volt is done, gm is recalling it and will prob scrap the project. the names dead… the leaf is useless. car company’s are trying to get as close to a fully electric car as they can. but consumers do not want this change. we are stuck on the 100 year old technology of gas. look at it this way… when they introduced cvt transmissions the biggest problem was complaints about not feeling a shift. what do car manufacture’s do… computer control the system to make it seem like a true old school shift. or wind noise … ppl complain about wind noise in electric vehicles… because were picky and never happy so they had to make them more areodynamic. or the use of body panels… a vehicle nowadays can be one solid body. but because we are use to body panels company’s will continue to put them in or they will still produce body lines to make it seem that way.
reason gas was stuck in the volt was because lack of interest to the low range of travel
lol at this guy^^
GM pissed off owners with the EV1: http://www.whokilledtheelectriccar.com/
GM failed at the Malibu Hybrid: http://www.caranddriver.com/comparisons/2010-ford-fusion-hybrid-vs-camry-hybrid-altima-hybrid-and-malibu-hybrid-comparison-tests
GM is failing with the Volt.
Looks like Toyota Prius is the answer to the Volt vs Leaf question. It will be interesting to see what the Ford plug in will sell like.
Toyota Prius plug-in: 1,654
Chevy Volt: 1,462
Nissan Leaf: 370
ELR > *.electric
There are a couple test mule Volts rolling around on 20’s, read into that however you want. I always said a $50k+ Caddy electric is a lot easier to sell then a $40k Cobalt electric.
The ELR looks great.
I’ve seen several Volts around here. Just spotted my first Leaf the other day.
They just put in 2 EV charging stations at the shopping center down the street from us here in Raleigh. No cost to charge up … Maybe I should buy a Leaf and keep it there to charge the batteries lol. Volts and leafs are starting to become regular sightings here. I’ve even seen a Fisker Karms (spelling?).
I disagree with failed. They poorly marketed what the technology was. You can not compare it to a full hybrid. It was a $800 option? And got you a couple MPG better.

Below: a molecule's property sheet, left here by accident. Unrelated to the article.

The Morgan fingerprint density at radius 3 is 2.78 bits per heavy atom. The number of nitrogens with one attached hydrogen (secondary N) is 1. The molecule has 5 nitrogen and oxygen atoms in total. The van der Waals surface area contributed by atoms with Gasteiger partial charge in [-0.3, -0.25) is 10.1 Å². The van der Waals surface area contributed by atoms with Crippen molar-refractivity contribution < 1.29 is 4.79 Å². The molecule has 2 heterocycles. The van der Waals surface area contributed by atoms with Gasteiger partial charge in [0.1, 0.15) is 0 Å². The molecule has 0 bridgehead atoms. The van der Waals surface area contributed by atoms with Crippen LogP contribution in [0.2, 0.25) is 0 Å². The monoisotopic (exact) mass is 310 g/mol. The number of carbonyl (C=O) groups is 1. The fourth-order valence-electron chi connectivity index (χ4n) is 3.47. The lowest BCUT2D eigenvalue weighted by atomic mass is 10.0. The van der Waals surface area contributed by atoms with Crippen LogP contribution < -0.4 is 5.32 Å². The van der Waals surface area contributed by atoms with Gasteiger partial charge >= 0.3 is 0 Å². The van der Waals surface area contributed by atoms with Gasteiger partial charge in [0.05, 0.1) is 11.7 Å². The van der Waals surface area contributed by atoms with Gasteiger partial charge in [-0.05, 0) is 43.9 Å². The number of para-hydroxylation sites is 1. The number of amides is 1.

For the 2013 model they are calling it e-assist with 37 mpg and sell it as the base engine.
Compare it to the marketing blunder of the Civic Hybrid which just has a class action lawsuit for misrepresenting the MPG.
The reason they are gas (and premium fuel at that) is because gas keeps longer. Since the gas generator is a backup, people can go months without fueling it up. Premium fuel doesnt degrade as much as other fuels.
Another reason could be that GM doesnt have any small diesel engines in north america.
the car is fun, it rips. but id never own one.
Has anyone modded one yet to up the Voltage?
Nissan CEO Carlos Ghosn announced a $6,400 price drop for the base-model 2013 Nissan Leaf. Last year’s base model was $35,200, while the new base-level 2013 Leaf S starts at $28,800. The Leaf SV will be priced from $31,820 for 2013 compared to $35,200 last year. The high-end Leaf SL now starts at $34,840, down from the 2012 model’s $37,250.
I saw this news this morning. A Nissan Leaf in the low 20s it really tempting. I do see that the charger is significantly different. The Leaf S charger is 3.6 kW. The others have a 6.6kW charger.
What is the significance of that difference? How much longer does it take to charge?
a sizable portion (of the price drop) can be chalked up to the Leaf’s production moving from Japan to Tennessee. The 2013 Leaf is not only assembled in the US now, but its lithium-ion batteries and the car’s electric motors are manufactured in the same southern state.
Nice. Explains why when I’m down there I see a lot of them.
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cut the time it takes to charge the Leaf in half, down to four hours from empty to 80 percent full. This will be standard on the SL and SV trims.
Because you didn’t ask for it…
According to J.D. Power and Associates, 2015 Leaf wholesale prices are about 1 percent higher than they were a year ago. It’s just 1 percent, but still. Dixon said the Leaf’s annual depreciation rate has been in the 25 to 30 percent range. “Now we have prices up for the first time ever,” he said.
I could never get one of these unless the charging was so fast it filled in say 5 minutes or less. The second part is the mileage. I drive 20,000 miles a year roughly. This sounds like a hassle to me. Having to worry if the car is charged enough for your day. Having to plan out where to stop if you want to take it on a trip.
If I’m paying 30k for a compact car, I want it to be fun and worry free. These cars require you to revolve and change your life style around them… rather than the car working for you when you need it.
If they get these up to 500 miles and under 10 minute charging without needing a fancy place to do it. I’m interested.
Start getting used to the idea at least, it seems this is where most manufacturers are going.
I’m not opposed to it and just like my phone, if I’m plugging it in every night I’d be fine.